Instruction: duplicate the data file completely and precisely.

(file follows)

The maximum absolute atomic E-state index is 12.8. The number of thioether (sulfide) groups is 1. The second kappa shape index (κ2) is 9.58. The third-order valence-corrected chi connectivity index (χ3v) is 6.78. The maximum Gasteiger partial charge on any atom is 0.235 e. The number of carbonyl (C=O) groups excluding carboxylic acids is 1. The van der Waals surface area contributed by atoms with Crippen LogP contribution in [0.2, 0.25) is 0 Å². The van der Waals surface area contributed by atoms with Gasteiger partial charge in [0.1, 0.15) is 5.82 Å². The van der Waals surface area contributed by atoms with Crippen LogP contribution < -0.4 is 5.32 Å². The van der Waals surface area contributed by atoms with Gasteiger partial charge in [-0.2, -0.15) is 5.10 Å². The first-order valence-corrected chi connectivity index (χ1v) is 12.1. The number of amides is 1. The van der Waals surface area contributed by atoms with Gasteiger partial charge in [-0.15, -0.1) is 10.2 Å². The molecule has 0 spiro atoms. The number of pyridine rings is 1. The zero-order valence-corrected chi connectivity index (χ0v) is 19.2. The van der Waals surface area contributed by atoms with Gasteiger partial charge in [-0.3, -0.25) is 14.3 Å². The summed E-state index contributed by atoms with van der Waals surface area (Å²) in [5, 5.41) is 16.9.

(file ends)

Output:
The maximum absolute atomic E-state index is 12.8. The number of thioether (sulfide) groups is 1. The second kappa shape index (κ2) is 9.58. The third-order valence-corrected chi connectivity index (χ3v) is 6.78. The maximum Gasteiger partial charge on any atom is 0.235 e. The number of carbonyl (C=O) groups excluding carboxylic acids is 1. The van der Waals surface area contributed by atoms with Crippen LogP contribution in [0.2, 0.25) is 0 Å². The van der Waals surface area contributed by atoms with Gasteiger partial charge in [0.1, 0.15) is 5.82 Å². The van der Waals surface area contributed by atoms with Crippen LogP contribution < -0.4 is 5.32 Å². The van der Waals surface area contributed by atoms with Gasteiger partial charge in [-0.2, -0.15) is 5.10 Å². The first-order valence-corrected chi connectivity index (χ1v) is 12.1. The number of amides is 1. The van der Waals surface area contributed by atoms with Gasteiger partial charge in [-0.15, -0.1) is 10.2 Å². The molecule has 0 spiro atoms. The number of pyridine rings is 1. The zero-order valence-corrected chi connectivity index (χ0v) is 19.2. The van der Waals surface area contributed by atoms with Gasteiger partial charge in [-0.3, -0.25) is 14.3 Å². The summed E-state index contributed by atoms with van der Waals surface area (Å²) in [5, 5.41) is 16.9.